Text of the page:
Father with MDS
January 8, 2017 at 1:25 pm #31513
All, my father (who is now 79) was diagnosed with MDS a little over 2 years ago. I believe it was caught a bit late as his blood tests showed signs of something wrong since 2011 but unfortunately neither him nor his GP/doctor paid much attention to it. Once diagnosed he was classified as RAEB-t and had 21% blasts. He lives in Italy, hence I am not sure the way things are classified is the same, but from what I read on this site he was already moderate to high risk. He was put on Azacitidine/Vidaza straight away, for 7 days a week. His blood counts seemed to get worse little by little – haemoglobin, platelets, white and red blood cells – and I could see that he was getting weaker. I was worried and we just seemed unable to get any honest explanations from his doctors (my father always had the feeling they didn’t care but this may be due to how vulnerable he feels). So I took him to one of the MDS centres of excellence in Italy for a second opinion. We found a much more empathetic doctor who explained to us that the treatment my dad is doing is right for him. That it had some effect (got the blasts down to 14%) but not the results that they would hope for. And that he should just continue.
My father is getting fixated with how long he has to live and it is just not possible to give him an answer.
In January last year he started to get transfusions as his blood counts were just too low. Vidaza was reduced to 5 days a week as it was getting his platelets down.
In the last few months I have seen him getting worse and worse. He is also getting very forgetful, as if his brain was not working properly anymore….but I don’t think this is connected to MDS.
I am really worried and feel totally hopeless. I live in London and try and get back as often as I can but never feel it is enough and I just can’t face the thought of losing him and just can’t accept the fact that there is nothing that can be done….or at least tried. My dad is really down as he is scared and tired most of the time. Neither him or my mum are getting any psychological support, which I actually think could be beneficial. Their life has changed radically and they are lost.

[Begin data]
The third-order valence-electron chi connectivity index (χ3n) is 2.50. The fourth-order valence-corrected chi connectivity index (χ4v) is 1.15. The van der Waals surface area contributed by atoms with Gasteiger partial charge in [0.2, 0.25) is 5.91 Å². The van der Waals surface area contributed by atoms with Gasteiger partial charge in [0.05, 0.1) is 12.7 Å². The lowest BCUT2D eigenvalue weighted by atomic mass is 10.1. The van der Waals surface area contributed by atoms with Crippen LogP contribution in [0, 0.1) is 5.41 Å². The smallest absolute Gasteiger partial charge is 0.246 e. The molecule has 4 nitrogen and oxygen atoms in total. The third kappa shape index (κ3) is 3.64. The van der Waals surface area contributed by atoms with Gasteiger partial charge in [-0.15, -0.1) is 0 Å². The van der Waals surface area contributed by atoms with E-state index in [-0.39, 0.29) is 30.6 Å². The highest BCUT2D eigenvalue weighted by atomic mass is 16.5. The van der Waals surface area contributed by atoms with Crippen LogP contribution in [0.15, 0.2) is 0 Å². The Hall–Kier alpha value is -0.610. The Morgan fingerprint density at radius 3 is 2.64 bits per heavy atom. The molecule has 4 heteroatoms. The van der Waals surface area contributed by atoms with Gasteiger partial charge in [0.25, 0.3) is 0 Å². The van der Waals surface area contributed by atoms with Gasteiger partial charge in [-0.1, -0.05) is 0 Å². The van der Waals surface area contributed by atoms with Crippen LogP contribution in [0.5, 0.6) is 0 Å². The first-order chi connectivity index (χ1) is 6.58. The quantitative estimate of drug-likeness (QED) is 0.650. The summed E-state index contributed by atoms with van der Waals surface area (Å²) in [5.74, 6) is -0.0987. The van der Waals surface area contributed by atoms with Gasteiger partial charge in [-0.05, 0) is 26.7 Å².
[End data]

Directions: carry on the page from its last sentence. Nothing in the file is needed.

So, I am really sorry for the long email but I wanted to know if anyone has any suggestion or advice. I read about clinical trials and even listened to some of the MDS conferences on line. I hear there is so much research going on and would be prepared to take him anywhere in the world (provided he is good enough to travel…).
I also wonder if there are additional therapies, supplements etc. that can help make his life at least a bit more tolerable…I would be really grateful for any help! Thanks so much. AnnaJanuary 8, 2017 at 3:12 pm #31514
In the US a blast count of 21% is no longer MDS but is leukemia (AML). I had MDS RAEB-2. At age 73 I had a successful stem cell transplant. This is the only cure. Other than a transplant Vidaza and transfusions are the current treatment. I did a clinical trail that reduced my blasts from 11% to 1%, so you might want to explore that treatment.
RayJanuary 8, 2017 at 4:54 pm #31515
Thanks so much for replying Ray. I also thought blasts so high would be leukaemia, but my father was definitely diagnosed with MDS with a chance for it to develop into leukaemia…Where did you get the trial and what was it? I am just not aware of any clinical trials in Italy….Thanks again!January 8, 2017 at 7:35 pm #31516
The drug I took was Enasidenib, also known as AG-221 from Agois, is a potent and selective IDH2 inhibitor with potential anticancer activity. It is only for people with a mutant IDH2 gene. Clinical trials are free. Treatment in the US is expensive. For my transplant, complications and aftercare the bill was $2 million. I did my clinical trial at University of Colorado Hospital in Aurora Colorado. You can find all US clinical trials at https://clinicaltrials.gov/January 9, 2017 at 4:52 pm #31525
Thank you!February 8, 2017 at 1:33 am #31623
Hello. I’m so sorry about your father. My father had MDS. He was 83. This is the most horrible disease. And yes, psychological help would be very helpful, because it is a disease that makes everyone envolved feel hopeless and helpless. Also, good nutrition is so important. No matter what they say! I pray for you , your father and your mother. And yes, life changes drastically because of this disease. It is definitely a disease that needs more research! !!!!! I really believe that healing must include spiritual, emotional, nutritional, as well as physical. Thank you for listening.March 5, 2017 at 12:24 pm #31817
Thank you for your message, so sorry it took me long to reply. Anna
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